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Author's Response

Lowe, Mark E

Journal of Pediatric Gastroenterology and Nutrition: July 2011 - Volume 53 - Issue 1 - p 112
doi: 10.1097/MPG.0b013e31821c1164
Letters to the Editor

Division of Gastroenterology, Hepatology and Nutrition Children's Hospital of Pittsburgh of UPMC Pittsburgh, PA, USA

To the Editor: I would like to thank Dr Hauer for suggesting that hypothermia be included in the differential of acute pancreatitis. The literature on hypothermia as a cause of pancreatitis is sparse, particularly in pediatrics. Like many proposed etiologies for acute pancreatitis, the role of hypothermia is based on temporal associations rather than cause and effect. The few reports, such as the one cited in the letter, are retrospective and include small numbers (1,2). The patients had variable and usually incomplete investigations to exclude other possible causes of pancreatitis. In some, there were other comorbid conditions, such as gallstones, that could cause pancreatitis. Often it is impossible to determine whether the hypothermia preceded the symptoms of acute pancreatitis. Perhaps the hypothermia was a response to systemic inflammation secondary to pancreatitis, especially in children with autonomic dysfunction.

Other investigators have looked for a connection between hypothermia and pancreatitis in necropsies of patients who had been hypothermic. The results are inconclusive. A study from 1969 described foci of pancreatic fat necrosis or hemorrhage in 67% of 43 patients, suggesting that hypothermia could result in pancreatic injury (3). A more recent study of 143 necropsies failed to confirm the high incidence of pancreatic hemorrhage, raising doubt about a causal relationship between hypothermia and acute pancreatitis (4). Furthermore, in animal models of acute pancreatitis, hypothermia protects against pancreatic injury and systemic inflammation (5).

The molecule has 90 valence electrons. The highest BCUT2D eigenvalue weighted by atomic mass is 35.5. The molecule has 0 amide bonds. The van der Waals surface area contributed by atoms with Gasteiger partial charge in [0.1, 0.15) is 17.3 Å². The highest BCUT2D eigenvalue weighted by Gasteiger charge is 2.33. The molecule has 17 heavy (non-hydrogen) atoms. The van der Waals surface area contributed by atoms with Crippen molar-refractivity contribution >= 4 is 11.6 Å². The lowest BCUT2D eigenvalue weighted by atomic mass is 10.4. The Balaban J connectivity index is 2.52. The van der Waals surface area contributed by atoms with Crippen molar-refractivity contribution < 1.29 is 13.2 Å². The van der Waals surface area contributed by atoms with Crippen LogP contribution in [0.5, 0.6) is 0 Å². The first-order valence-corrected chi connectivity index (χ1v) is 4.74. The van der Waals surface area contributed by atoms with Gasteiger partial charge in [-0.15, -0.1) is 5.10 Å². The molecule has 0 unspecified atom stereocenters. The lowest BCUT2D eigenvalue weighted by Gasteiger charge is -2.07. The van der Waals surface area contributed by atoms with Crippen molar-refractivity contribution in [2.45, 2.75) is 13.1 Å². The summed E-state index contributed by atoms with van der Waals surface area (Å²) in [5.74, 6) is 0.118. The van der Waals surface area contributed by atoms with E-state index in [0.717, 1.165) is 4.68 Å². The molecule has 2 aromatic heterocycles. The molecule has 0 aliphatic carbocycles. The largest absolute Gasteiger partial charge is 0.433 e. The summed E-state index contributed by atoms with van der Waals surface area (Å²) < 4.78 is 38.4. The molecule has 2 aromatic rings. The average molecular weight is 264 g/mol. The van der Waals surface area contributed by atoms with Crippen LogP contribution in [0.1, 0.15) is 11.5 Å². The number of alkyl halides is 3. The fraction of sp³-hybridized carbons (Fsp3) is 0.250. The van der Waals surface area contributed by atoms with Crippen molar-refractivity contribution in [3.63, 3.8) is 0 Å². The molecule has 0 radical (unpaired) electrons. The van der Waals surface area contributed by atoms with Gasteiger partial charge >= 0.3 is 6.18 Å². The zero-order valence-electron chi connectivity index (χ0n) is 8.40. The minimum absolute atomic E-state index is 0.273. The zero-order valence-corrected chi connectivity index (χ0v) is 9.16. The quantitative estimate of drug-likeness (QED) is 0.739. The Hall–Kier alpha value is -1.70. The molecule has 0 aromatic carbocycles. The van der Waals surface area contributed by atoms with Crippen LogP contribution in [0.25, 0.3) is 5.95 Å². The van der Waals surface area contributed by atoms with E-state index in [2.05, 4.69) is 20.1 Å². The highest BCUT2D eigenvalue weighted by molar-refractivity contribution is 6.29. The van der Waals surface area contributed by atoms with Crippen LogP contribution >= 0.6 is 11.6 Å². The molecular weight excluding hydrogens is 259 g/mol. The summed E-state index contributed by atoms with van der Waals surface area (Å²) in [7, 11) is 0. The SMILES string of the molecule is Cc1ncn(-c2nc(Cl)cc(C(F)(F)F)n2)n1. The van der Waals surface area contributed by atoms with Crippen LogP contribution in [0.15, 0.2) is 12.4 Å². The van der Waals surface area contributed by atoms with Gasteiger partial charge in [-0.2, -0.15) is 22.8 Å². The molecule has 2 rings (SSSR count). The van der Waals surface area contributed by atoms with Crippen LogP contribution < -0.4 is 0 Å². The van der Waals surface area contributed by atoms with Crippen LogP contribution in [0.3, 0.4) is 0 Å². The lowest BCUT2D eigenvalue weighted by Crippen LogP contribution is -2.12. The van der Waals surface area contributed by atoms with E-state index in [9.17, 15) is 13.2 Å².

Underlying this discussion is a critical issue. We know little about the etiologies and treatment of acute pancreatitis; it is impossible to make concrete conclusions in many cases. Until we have better information, which can only come from a systematic study of acute pancreatitis in children, the approach suggested in the accompanying letter seems reasonable. If no other etiology for acute pancreatitis is found in a patient with a temporal association of hypothermia and acute pancreatitis, then simple measures to maintain body temperature should be used going forward.

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1. Hauer JM. Central hypothermia as a cause of acute pancreatitis in children with neurodevelopmental impairment. Dev Med Child Neurol 2008; 50:68–70.
2. Stiff RE, Morris-Stiff GJ, Torkington J. Hypothermia and acute pancreatitis: myth or reality? J R Soc Med 2003; 96:228–229.
3. Mant K. Autopsy diagnosis of accidental hypothermia. J Forensic Med 1969; 16:126–130.
4. Preuss J, Lignitz E, Dettmeyer R, et al. Pancreatic changes in cases of death due to hypothermia. Forensic Sci Int 2007; 166:194–198.
5. Fujimoto K, Fujita M, Tsuruta R, et al. Early induction of moderate hypothermia suppresses systemic inflammatory cytokines and intracellular adhesion molecule-1 in rats with caerulein-induced pancreatitis and endotoxemia. Pancreas 2008; 37:176–181.
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